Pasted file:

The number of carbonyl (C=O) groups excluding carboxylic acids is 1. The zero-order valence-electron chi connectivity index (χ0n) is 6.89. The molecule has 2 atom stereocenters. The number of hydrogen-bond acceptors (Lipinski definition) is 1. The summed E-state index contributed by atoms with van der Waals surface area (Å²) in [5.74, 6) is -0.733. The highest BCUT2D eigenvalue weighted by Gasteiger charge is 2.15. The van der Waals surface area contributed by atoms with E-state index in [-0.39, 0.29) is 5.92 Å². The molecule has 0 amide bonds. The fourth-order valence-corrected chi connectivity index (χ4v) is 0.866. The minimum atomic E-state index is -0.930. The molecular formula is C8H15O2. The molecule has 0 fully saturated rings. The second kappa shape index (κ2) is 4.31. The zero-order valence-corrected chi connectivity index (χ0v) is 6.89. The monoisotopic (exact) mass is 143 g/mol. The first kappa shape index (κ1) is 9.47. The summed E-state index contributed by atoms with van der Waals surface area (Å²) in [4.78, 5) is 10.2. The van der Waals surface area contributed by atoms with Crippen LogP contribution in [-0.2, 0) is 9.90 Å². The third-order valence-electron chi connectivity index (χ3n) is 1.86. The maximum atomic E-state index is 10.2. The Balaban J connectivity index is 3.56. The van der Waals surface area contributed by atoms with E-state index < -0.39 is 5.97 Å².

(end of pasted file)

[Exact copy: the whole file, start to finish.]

The number of carbonyl (C=O) groups excluding carboxylic acids is 1. The zero-order valence-electron chi connectivity index (χ0n) is 6.89. The molecule has 2 atom stereocenters. The number of hydrogen-bond acceptors (Lipinski definition) is 1. The summed E-state index contributed by atoms with van der Waals surface area (Å²) in [5.74, 6) is -0.733. The highest BCUT2D eigenvalue weighted by Gasteiger charge is 2.15. The van der Waals surface area contributed by atoms with E-state index in [-0.39, 0.29) is 5.92 Å². The molecule has 0 amide bonds. The fourth-order valence-corrected chi connectivity index (χ4v) is 0.866. The minimum atomic E-state index is -0.930. The molecular formula is C8H15O2. The molecule has 0 fully saturated rings. The second kappa shape index (κ2) is 4.31. The zero-order valence-corrected chi connectivity index (χ0v) is 6.89. The monoisotopic (exact) mass is 143 g/mol. The first kappa shape index (κ1) is 9.47. The summed E-state index contributed by atoms with van der Waals surface area (Å²) in [4.78, 5) is 10.2. The van der Waals surface area contributed by atoms with Crippen LogP contribution in [-0.2, 0) is 9.90 Å². The third-order valence-electron chi connectivity index (χ3n) is 1.86. The maximum atomic E-state index is 10.2. The Balaban J connectivity index is 3.56. The van der Waals surface area contributed by atoms with E-state index < -0.39 is 5.97 Å².